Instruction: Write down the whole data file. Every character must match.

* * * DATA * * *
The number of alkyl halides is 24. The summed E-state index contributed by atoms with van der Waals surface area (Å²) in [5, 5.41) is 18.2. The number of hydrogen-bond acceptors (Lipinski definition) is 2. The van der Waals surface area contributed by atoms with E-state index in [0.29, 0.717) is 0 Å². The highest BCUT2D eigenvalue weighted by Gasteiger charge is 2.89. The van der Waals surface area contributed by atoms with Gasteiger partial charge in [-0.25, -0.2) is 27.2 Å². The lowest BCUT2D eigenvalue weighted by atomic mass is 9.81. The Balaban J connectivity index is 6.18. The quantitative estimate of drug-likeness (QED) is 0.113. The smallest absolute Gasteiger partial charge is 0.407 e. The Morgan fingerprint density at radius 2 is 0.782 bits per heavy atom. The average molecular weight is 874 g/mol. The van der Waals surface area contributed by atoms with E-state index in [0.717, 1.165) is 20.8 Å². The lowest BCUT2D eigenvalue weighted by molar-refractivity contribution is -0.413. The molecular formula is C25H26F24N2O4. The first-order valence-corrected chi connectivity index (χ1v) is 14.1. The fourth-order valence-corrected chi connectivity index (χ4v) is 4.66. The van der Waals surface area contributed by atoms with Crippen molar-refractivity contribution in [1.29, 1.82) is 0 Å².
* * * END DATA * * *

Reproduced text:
The number of alkyl halides is 24. The summed E-state index contributed by atoms with van der Waals surface area (Å²) in [5, 5.41) is 18.2. The number of hydrogen-bond acceptors (Lipinski definition) is 2. The van der Waals surface area contributed by atoms with E-state index in [0.29, 0.717) is 0 Å². The highest BCUT2D eigenvalue weighted by Gasteiger charge is 2.89. The van der Waals surface area contributed by atoms with Gasteiger partial charge in [-0.25, -0.2) is 27.2 Å². The lowest BCUT2D eigenvalue weighted by atomic mass is 9.81. The Balaban J connectivity index is 6.18. The quantitative estimate of drug-likeness (QED) is 0.113. The smallest absolute Gasteiger partial charge is 0.407 e. The Morgan fingerprint density at radius 2 is 0.782 bits per heavy atom. The average molecular weight is 874 g/mol. The van der Waals surface area contributed by atoms with E-state index in [0.717, 1.165) is 20.8 Å². The lowest BCUT2D eigenvalue weighted by molar-refractivity contribution is -0.413. The molecular formula is C25H26F24N2O4. The first-order valence-corrected chi connectivity index (χ1v) is 14.1. The fourth-order valence-corrected chi connectivity index (χ4v) is 4.66. The van der Waals surface area contributed by atoms with Crippen molar-refractivity contribution in [1.29, 1.82) is 0 Å².